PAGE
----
PERIM ISLAND, YEMEN (Reuters) - Perim Island may be a small lump of windswept volcanic rock at the entrance to the Red Sea but its capture by Gulf Arab forces from Houthi fighters was a welcome victory for Yemen’s government and its allies.
Gulf Arab troops swooped in from air and sea last week to take back Perim, which sits on one of the world’s most important sea lanes.
The successful action denied Iran, the Houthis’ main ally, a symbolic foothold astride trade routes as the Saudi-led Gulf Arab states and Tehran vie for influence across the Arab world.
“The island has now been completely secured by the coalition and the resistance forces from among its people,” Rami Fahmy Mayuni, a tribal chief of the island’s original inhabitants and commander of its militia fighters, told reporters flown to Perim by United Arab Emirates forces for a tour.
In 2013, more than 3.4 million barrels of oil per day passed through the 20 km (12 mile) wide Bab al-Mandab Strait linking the Red Sea to the Gulf of Aden, according to the U.S. Energy Information Administration, a big reason why Egypt and the United States vowed to defend the security of shipping there as the Houthis descended upon it in March.
The warring parties appeared to receive the message and oil tankers and cargo ships continue to heave along, untroubled by the ground combat grinding slowly up Yemen’s western coast.
The white-washed British colonial buildings of the island known in Arabic as Mayun, now looking like an abandoned movie set crumbling in the blazing sun, have witnessed more than one historic upheaval over the last century.
When the Red Sea linked British ports to the riches of India via the Suez Canal, its lighthouse kept vigilant watch on Yemen’s mainland for raids by the Ottoman Turkish empire until it collapsed after World War One.
When southern Yemen split from the British as a Soviet-satellite state, the authorities banished most of Perim’s 4,500 people to turn the site into a military base, a modest outpost of socialism set amid Africa and Arabia.
But some of the sons of these shark fishermen and shrimp netters have come back with their Kalashnikovs alongside high-tech Gulf forces to “liberate” the home turf whose strategic value has long captivated foreign powers more than its people.
“A return to normal life still faces huge obstacles,” Mayuni, the local leader, said.
“The Houthis planted dozens of landmines to hinder our ability to take it back. The battle was violent and took a couple hours, but the power plant is destroyed, and there’s no way to pump water,” Mayuni said.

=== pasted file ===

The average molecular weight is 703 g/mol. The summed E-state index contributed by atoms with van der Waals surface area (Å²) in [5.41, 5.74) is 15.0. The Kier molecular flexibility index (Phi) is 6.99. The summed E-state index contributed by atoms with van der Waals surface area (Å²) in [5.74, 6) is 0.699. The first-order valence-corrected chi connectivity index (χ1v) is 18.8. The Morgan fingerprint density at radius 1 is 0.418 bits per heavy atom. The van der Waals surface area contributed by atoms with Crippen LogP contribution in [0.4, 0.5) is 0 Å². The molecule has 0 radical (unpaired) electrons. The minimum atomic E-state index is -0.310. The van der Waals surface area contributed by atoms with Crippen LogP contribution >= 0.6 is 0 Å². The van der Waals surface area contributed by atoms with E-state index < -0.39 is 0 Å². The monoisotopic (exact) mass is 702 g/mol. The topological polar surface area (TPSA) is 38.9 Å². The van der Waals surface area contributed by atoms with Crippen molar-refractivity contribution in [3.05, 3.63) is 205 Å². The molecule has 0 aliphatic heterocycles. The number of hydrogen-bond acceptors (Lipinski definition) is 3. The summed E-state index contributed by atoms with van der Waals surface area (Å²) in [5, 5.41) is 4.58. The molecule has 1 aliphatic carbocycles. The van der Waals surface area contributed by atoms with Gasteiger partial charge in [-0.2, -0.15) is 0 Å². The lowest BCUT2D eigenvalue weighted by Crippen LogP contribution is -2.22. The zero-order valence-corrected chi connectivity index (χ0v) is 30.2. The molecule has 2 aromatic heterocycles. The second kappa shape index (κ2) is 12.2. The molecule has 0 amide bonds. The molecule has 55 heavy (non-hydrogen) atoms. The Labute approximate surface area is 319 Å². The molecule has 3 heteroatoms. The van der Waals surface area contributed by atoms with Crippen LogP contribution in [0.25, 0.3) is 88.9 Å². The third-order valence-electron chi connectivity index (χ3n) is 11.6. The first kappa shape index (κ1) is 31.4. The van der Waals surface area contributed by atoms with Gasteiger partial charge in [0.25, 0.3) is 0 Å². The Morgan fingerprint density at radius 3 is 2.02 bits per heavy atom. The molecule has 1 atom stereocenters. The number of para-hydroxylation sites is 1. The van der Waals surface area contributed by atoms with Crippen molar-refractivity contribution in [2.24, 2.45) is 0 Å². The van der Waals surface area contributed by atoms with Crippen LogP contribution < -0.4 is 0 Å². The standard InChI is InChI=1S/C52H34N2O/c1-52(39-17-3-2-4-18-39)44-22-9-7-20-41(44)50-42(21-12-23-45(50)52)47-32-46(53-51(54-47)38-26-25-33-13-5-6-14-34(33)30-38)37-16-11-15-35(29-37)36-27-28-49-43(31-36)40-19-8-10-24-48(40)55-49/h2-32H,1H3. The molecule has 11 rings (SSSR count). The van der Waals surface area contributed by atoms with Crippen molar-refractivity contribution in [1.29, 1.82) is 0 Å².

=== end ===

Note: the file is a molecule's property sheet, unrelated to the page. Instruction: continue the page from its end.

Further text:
A Yemeni gunman wearing a sarong held the Emirati flag stood behind him and Gulf troops prepared to fly out again by Blackhawk helicopter.
As combat raging throughout Yemen and daily air strikes have killed over 5,400 people throughout its war, hunger and disease have spread through the already impoverished nation.
The Houthis have condemned the coalition for alleged war crimes and say their seizure of the capital Sanaa in September and spread throughout the country was part of a revolution against a corrupt Yemeni government beholden to Gulf monarchies and the imperialist West.
In an interview with pro-Iranian al-Mayadeen TV channel, a leader in the group Mohammed al-Houthi denounced the Gulf forces as “invaders” and “an evil that’s spreading.”
UAE Foreign Minister Sheikh Abdullah bin Zayed al-Nahayan last week hailed the capture of Bab al-Mandab as a major victory for the coalition.
“We consider the complete control taken by coalition and popular resistance forces over the Bab al-Mandab (strait) and the defeat of the Houthis as the beginning of the end of this renegade group and those backing them,” Sheikh Abdullah said in a speech before the United Nations on Friday.
While swathes of the country’s south and desert center fell to the Gulf Arab alliance and its local allies earlier in the summer, the regional showdown fuelling the war in Yemen shows no sign of letting up.
“There was always this talk of Bab al-Mandab as being in danger, that missiles would threaten trade there someday - but it’s dusty, out of the way. It’s was a place where there were just a few tired soldiers and trucks smuggling alcohol,” Yemen analyst Farea al-Muslimi said.
“The military movement is important, yes, but it’s almost as if the fact that civilians die every day is forgotten in the middle of all these ‘big victories’ announcements.”
Additional reporting and writing By Noah Browning, editing by Sami Aboudi and Angus MacSwan
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